Written collaboratively by Dalitso Yabwalo, Connie Tande, and Emmanuel Byamukama
This document contains results of corn field trials conducted during the 2018 growing season to evaluate foliar fungicides to manage various corn diseases. The research studies were conducted at Volga and Southeast Research Farms. Weather conditions at the two research farms are different which in turn influenced the level disease development. Consequently, results between the two locations may vary and should therefore be interpreted within the confines of the particular study and location. Any questions regarding results and/or protocol of these experiments should be directed to the authors above.
While some of the products used in these studies were registered for use in SD at the time of the study, new chemical products were tested on strictly experimental purposes to compare their efficacies in controlling various fungal diseases of corn. In addition, some of the application protocols listed on the product labels were changed to test other possible application rates and time of application or both. Please note that results from these studies should not be regarded recommendations until the experiments are closed at which point new or alternative recommendations will be disseminated. Therefore, growers are urged to continue consulting product label and/or specialists in their locality for recommended product use.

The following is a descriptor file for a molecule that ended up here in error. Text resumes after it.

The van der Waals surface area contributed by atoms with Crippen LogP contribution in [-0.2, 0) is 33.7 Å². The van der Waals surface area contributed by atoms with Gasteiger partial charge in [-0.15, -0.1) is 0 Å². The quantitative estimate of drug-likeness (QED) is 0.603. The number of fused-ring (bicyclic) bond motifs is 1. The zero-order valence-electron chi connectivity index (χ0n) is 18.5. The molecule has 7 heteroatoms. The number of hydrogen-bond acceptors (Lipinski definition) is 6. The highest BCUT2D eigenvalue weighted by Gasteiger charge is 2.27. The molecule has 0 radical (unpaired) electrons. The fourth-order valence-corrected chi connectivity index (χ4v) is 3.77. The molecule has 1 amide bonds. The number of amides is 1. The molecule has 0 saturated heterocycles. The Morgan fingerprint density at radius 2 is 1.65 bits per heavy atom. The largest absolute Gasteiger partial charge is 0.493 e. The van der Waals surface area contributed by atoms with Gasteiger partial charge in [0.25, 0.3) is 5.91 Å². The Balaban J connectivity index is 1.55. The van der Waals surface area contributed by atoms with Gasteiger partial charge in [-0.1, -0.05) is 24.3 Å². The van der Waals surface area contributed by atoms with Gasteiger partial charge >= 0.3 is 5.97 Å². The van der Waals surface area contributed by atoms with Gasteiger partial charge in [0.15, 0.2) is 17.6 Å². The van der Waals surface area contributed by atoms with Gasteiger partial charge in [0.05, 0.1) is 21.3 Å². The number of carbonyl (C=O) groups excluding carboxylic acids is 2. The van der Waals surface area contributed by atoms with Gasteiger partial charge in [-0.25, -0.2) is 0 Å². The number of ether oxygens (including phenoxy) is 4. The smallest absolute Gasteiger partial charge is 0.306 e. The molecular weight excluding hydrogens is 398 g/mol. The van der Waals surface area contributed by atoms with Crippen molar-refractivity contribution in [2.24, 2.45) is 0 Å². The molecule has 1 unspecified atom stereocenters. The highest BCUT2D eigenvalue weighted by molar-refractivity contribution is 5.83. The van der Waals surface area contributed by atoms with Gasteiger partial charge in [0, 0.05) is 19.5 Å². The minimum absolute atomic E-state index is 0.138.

Similar to previous seasons, disease pressure was very low which made it difficult to detect significant statistical differences between treatments at both locations. Where differences were not statistically significant, some of the numerical differences were large enough but due to the high variation between replicates, statistically, we are not confident to conclude the differences were due to fungicide treatments.
These studies were accomplished with assistance and collaborations from several programs in the department of Agronomy, Horticulture and Plant Science at SDSU which included; Entomology, Volga and Southeast Research Farms.